Couples' decision making regarding the use of multipurpose prevention technology (MPT) for pregnancy and HIV prevention

We conducted a secondary analysis of discrete choice experiment (DCE) data from 395 couples enrolled in the Microbicide Trials Network (MTN)-045/CUPID study in Uganda and Zimbabwe to understand couple decision making around choice of multipurpose prevention technologies (MPTs) to prevent both HIV and pregnancy. Members of couples completed the same DCE, first separately then jointly, choosing between two hypothetical MPTs in a series of nine questions. Most couples either had similar preferences at the outset or had equal decision-making around MPTs (62%). Couples with male influence (17%) were more likely to use contraceptive pills with a male partner's knowledge and couples with female influence (21%) were less likely to have shared decision making about family planning. Males influenced discussion around MPT duration, side effects, menstrual changes, and how the vagina feels during sex. Decision making was relatively shared, though decisions around certain attributes were more likely to be dominated by male partners.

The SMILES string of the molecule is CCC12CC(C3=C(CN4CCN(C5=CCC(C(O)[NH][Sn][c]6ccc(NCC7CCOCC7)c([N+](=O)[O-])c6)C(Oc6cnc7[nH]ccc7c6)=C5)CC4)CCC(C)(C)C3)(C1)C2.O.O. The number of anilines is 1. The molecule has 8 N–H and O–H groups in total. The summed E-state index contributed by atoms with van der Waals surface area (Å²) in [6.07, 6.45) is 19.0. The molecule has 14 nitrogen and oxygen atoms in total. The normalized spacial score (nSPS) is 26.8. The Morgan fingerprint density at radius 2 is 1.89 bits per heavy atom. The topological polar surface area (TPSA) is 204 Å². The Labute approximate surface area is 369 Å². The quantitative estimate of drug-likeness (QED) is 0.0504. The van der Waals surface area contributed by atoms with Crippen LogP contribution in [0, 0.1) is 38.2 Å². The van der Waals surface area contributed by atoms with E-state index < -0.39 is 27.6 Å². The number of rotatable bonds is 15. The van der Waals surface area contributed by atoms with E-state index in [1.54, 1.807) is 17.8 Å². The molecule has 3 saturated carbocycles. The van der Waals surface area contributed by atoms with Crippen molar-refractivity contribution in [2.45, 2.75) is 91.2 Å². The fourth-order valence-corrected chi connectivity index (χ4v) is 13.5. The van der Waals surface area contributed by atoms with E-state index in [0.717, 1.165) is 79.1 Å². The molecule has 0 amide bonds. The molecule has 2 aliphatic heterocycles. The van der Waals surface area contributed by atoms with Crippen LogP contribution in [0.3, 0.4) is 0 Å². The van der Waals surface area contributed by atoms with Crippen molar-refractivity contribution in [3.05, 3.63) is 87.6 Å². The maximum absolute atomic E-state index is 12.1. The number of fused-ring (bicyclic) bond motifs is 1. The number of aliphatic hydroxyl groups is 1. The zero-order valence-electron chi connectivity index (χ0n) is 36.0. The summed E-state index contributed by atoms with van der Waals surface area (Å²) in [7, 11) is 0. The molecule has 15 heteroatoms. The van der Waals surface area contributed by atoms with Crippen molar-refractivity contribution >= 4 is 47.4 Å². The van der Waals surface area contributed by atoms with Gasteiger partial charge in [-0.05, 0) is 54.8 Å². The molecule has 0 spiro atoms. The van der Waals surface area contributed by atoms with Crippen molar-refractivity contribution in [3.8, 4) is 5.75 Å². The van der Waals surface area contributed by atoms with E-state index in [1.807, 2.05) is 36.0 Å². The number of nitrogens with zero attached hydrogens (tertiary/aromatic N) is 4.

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Marie Stoner

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Miriam A. Hartmann


Gender-based violence prevention

Global women's health

Sexual and reproductive health

Qualitative research methods